Louis XIVNevertheless, 160,000 Huguenots escaped, most leaving all their property and possessions behind, and they were welcomed in such cities as Amsterdam, Geneva, Berlin, and London. The Huguenots were among the most productive people in France. They tended to be skilled craftsmen and merchants, and the loss of so many productive citizens had quite a negative impact on the French economy.

There were so many Huguenots in England, particularly in London, that eventually concerns arose of overpopulation, underemployment, fear of attack by France, and charity being diverted from local needs to the Huguenots. The idea of sending Huguenots to help colonize America was one solution. Many Huguenots went to America as small groups or individuals, so they did not esablish separate communities, though there were concentrations in places such as New York, Massachusetts, and South Carolina.

Chastain is still a fairly common name in France, so there is no surprise that the Huguenots in England numbered several of that name. In addition to Pierre Chastain and Estienne Chastain who, though probably unrelated, both came to Virginia on the Mary and Ann in 1700, we know of Demeure Chastain (1685), Jean Chastain in London (1700), and Benjamin Chastain in London (1702). A Huguenot who remained in London and founded the London Stock Exchange was John Castaing.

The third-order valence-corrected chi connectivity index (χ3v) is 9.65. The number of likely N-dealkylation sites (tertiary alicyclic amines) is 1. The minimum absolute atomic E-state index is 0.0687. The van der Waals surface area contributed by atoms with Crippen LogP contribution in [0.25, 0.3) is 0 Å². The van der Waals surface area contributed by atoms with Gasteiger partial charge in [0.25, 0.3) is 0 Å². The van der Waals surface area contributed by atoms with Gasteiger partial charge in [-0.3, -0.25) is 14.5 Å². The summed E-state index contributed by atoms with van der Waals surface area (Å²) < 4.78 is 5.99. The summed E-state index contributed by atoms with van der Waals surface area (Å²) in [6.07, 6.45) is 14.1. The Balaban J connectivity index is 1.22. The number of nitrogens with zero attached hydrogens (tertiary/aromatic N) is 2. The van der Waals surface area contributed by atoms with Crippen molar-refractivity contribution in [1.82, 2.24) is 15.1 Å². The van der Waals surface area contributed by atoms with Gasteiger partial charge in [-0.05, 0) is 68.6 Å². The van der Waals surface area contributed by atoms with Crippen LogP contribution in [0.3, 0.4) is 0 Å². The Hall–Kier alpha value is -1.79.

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The Manakintown Community

The American Colony Solution

Huguenot Emigration to VirginiaIn England, Huguenot leaders Marquis Olivier de la Muce and Charles de Sailly petitioned King William for support in sending a group of Huguenots to establish a new town in the Americas. They investigated several locations, and the King approved an area in lower North Carolina along the South Carolina line. King William also provided tremendous financial assistance including funds for transportation, supplies, Bibles and books of Common Prayer, building of a church, and lodging for two ministers. Twenty pounds were provided for the surgeon, Dr. Castaine, to make up his chest of drugs and instruments.

Several persons with interests in the English colonies competed in promoting specific locations for King William's proposed new settlement of French refugees. The two most persuesive were competitors Daniel Coxe and William Byrd. Daniel Coxe's plan won the King's favor, but the arriving Huguenots found a surprise waiting. Governor Francis Nicholson, in consutlation with Col. Byrd and Col. Harrison, decided that Daniel Coxe's proposed land was inadequate after all and decided to settle the incoming Huguenots on William Byrd's Manakintown tract. In a letter to the King, Nicholson used some of the same arguments put forth by William Byrd in 1689. (Brock, pages 251-253)

On April 19, 1700 the Mary and Ann set sail for the Americas, arriving at the James River on July 23. Once there, they learned that their destination had been changed from North Carolina to a place further up the James River in Virginia called Manakintown, an abandoned Indian village. Among the passengers were Pierre Chastain, his wife, Susanne Renaud Chastain, and their five children, Jean Adam, Marie Susanne, Jeanne Francoise, Pierre Samuel, and one-year-old Susanne.

Dire Beginnings